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Stephanie Brown: MSc in Biomedical Engineering – National Grid

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What degree course did you study and when did you graduate

I came to Warwick for my Masters, completing an MSc in Biomedical Engineering a few years ago.

Why did you choose that particular degree course?

My undergraduate degree was in Physics, and I really enjoyed the medical side.

Biomedical Engineering provided the perfect mix of my interests. I had no idea what I wanted to do afterwards, but I knew it would keep doors open for me in a wide range of opportunities and provided a host of transferable skills.

Tell us about your employer

I currently work for National Grid in Investor Relations. It's a FTSE 100 company at the heart of the energy transition, owning and operating the high-voltage electric power transmission network serving Great Britain. We also own and operate some of the UK's energy distribution, as well as various transmission and distribution businesses in New York and New England, in both electricity and gas.

As well as this, we have the National Grid Partners business, that looks at tech investment, and National Grid Ventures, that owns and operates interconnectors to various European countries for the purpose of energy trading.

What was the position you were recruited for. Please briefly outline the position you were recruited to within your organisation and summarise the business needs and role you fulfil

I was hired as a Finance grad. Although I have no finance background, the company recognises transferable skills from a wide range of academic disciplines, and fully sponsors chartership on the job.

There are three rotational placements, all completely varied, that offer a wide range of experience as a finance professional in a large organisation. I currently sit in Investor Relations, where I work with a team of 8, looking at how we as a business communicate with the financial community, utilities market, governing bodies, investors and shareholders.

I specifically focus on the financial community, specifically sellside analysts who write research on companies which is then used by investors to make investment decisions. I also work on ESG communication, and also financial results.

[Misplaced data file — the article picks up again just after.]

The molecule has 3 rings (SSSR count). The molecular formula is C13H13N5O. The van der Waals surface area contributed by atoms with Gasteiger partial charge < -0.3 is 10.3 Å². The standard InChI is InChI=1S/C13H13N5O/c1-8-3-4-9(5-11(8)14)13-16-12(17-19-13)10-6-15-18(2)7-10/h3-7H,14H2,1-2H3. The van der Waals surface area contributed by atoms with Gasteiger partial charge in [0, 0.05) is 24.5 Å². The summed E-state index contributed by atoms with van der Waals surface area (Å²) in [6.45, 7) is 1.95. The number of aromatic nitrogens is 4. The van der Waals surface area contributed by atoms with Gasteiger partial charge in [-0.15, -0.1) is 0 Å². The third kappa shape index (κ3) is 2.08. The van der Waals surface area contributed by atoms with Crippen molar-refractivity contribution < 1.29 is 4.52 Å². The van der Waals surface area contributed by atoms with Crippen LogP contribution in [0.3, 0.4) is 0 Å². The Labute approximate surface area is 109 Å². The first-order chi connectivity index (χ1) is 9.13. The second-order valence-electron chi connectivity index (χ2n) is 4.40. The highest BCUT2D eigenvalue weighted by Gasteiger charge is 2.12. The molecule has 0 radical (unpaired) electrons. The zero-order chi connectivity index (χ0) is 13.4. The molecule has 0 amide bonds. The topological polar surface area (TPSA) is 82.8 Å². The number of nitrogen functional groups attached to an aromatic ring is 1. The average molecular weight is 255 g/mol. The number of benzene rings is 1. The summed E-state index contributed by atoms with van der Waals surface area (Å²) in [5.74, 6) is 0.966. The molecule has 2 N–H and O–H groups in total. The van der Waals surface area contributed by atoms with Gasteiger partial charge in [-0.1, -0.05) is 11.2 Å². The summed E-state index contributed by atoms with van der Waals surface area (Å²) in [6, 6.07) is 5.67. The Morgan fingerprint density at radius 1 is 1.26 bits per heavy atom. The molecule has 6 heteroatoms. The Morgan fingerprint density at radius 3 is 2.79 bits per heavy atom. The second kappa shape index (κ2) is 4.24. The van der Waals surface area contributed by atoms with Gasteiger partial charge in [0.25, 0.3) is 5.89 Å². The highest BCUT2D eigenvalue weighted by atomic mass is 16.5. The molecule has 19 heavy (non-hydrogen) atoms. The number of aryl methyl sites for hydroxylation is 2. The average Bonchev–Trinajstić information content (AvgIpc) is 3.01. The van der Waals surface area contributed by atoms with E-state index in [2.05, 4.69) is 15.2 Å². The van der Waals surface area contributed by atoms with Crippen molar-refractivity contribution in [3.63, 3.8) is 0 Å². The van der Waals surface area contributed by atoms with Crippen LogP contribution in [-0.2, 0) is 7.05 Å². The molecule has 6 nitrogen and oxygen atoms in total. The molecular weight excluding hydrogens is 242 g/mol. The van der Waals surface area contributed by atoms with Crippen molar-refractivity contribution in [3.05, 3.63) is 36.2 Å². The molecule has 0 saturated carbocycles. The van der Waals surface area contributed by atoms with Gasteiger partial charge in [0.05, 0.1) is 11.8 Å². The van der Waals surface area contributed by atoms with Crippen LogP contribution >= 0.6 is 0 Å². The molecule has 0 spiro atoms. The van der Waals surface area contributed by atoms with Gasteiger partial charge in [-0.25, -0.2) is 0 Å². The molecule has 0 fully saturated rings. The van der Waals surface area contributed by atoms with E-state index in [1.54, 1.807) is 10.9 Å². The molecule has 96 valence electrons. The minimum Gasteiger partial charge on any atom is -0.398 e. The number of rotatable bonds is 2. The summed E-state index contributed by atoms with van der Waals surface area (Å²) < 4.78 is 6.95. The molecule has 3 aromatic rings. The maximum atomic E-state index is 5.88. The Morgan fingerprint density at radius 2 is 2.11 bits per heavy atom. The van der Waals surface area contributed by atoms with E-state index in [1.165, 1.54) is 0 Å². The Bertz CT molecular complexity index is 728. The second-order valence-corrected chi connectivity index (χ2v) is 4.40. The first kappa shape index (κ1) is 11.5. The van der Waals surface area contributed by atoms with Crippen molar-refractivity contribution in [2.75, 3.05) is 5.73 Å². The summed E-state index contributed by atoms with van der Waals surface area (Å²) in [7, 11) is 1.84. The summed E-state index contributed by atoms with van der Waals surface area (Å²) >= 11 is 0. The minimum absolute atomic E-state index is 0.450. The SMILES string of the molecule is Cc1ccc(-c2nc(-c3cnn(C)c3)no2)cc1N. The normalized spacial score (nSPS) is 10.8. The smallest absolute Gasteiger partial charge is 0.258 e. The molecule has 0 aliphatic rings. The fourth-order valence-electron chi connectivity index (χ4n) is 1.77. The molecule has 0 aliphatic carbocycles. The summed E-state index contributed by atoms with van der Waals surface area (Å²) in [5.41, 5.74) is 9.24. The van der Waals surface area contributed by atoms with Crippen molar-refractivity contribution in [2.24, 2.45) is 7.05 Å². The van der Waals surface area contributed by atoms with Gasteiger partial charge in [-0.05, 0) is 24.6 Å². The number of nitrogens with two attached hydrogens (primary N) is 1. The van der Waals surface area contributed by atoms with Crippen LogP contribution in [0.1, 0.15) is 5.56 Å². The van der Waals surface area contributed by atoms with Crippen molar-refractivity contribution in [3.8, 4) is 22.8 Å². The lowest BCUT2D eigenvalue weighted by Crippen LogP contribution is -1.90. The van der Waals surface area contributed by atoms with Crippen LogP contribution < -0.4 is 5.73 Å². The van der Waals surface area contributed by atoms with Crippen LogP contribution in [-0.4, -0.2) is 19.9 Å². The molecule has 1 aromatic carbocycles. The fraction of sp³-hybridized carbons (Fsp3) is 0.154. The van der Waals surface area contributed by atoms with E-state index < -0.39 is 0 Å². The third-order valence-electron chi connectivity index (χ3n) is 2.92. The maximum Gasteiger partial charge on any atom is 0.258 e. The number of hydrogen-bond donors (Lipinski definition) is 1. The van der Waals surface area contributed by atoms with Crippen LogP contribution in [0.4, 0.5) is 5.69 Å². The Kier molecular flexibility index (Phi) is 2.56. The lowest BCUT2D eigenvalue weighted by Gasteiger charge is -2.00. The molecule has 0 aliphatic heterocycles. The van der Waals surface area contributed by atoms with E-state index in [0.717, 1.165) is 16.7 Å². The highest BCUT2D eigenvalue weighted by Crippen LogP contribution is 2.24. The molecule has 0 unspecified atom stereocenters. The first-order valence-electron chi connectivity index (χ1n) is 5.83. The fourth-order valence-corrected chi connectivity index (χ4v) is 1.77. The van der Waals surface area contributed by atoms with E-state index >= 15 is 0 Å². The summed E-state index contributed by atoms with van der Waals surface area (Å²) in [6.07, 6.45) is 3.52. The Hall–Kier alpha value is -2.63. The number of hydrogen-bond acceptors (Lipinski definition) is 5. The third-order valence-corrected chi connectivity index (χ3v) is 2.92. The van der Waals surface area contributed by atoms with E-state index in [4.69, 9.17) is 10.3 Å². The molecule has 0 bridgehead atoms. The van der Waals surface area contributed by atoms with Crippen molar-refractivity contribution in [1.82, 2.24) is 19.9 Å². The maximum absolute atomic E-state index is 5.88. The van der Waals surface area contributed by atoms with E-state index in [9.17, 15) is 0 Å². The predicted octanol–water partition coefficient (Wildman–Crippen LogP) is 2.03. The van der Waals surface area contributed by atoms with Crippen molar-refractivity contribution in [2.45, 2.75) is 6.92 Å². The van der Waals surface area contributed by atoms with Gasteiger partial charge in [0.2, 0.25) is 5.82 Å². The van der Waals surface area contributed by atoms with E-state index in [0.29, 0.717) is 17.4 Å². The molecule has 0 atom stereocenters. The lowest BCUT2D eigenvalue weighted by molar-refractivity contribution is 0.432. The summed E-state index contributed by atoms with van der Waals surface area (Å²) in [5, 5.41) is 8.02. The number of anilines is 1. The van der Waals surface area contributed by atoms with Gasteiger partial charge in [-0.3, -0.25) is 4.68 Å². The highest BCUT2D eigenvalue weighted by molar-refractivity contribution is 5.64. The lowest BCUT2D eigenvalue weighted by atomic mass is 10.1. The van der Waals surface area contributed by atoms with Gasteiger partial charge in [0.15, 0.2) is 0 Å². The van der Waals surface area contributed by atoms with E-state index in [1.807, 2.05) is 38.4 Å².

What attracted you to this position?

I worked for Starbucks for several years during my degrees in a managerial position. The commerciality I enjoyed while working there, plus my interest in science and tech, just made sense for a role like this. It was also incredibly appealing to me to work in a company that 'does good', so National Grid's role in net zero and the projects I could get involved with were a huge selling point.

After your first placement, you're able to choose where you go next. I wanted a top level overview of the company, enterprise-level finance exposure, and wanted to hone in on my communication skills- investor relations was a perfect fit for me.

What are the key skills you learnt at Warwick that have helped you with your career to date?

There are a lot of 'soft skills', like networking and presenting that were incredibly useful, however I was surprised at the technical skills I could transfer across to a seemingly unrelated job. I found it a lot easier picking up financial software having a had a backing in engineering software!.

What has been your greatest career challenge to date and how did your experience and skills help overcome it?

It's always a challenge moving to an entirely new-to-you company in an entirely new discipline. I approached everything with an open mind, build a fantastic support network around the business, and just got stuck in.

What top tips would you give to students looking for a career in your market sector?

There is a common assumption that the energy sector is only for certain disciplines. In companies like National Grid, a diversity of experience and thought is extremely desirable. Don't pigeon-hole or discount yourself from roles you may assume to not be qualified for.

What do you know now that you wish you had known when you were applying for jobs?

You will get rejected a lot. It's normal to apply for countless grad roles and it can be absolutely exhausting. It's well worth the process.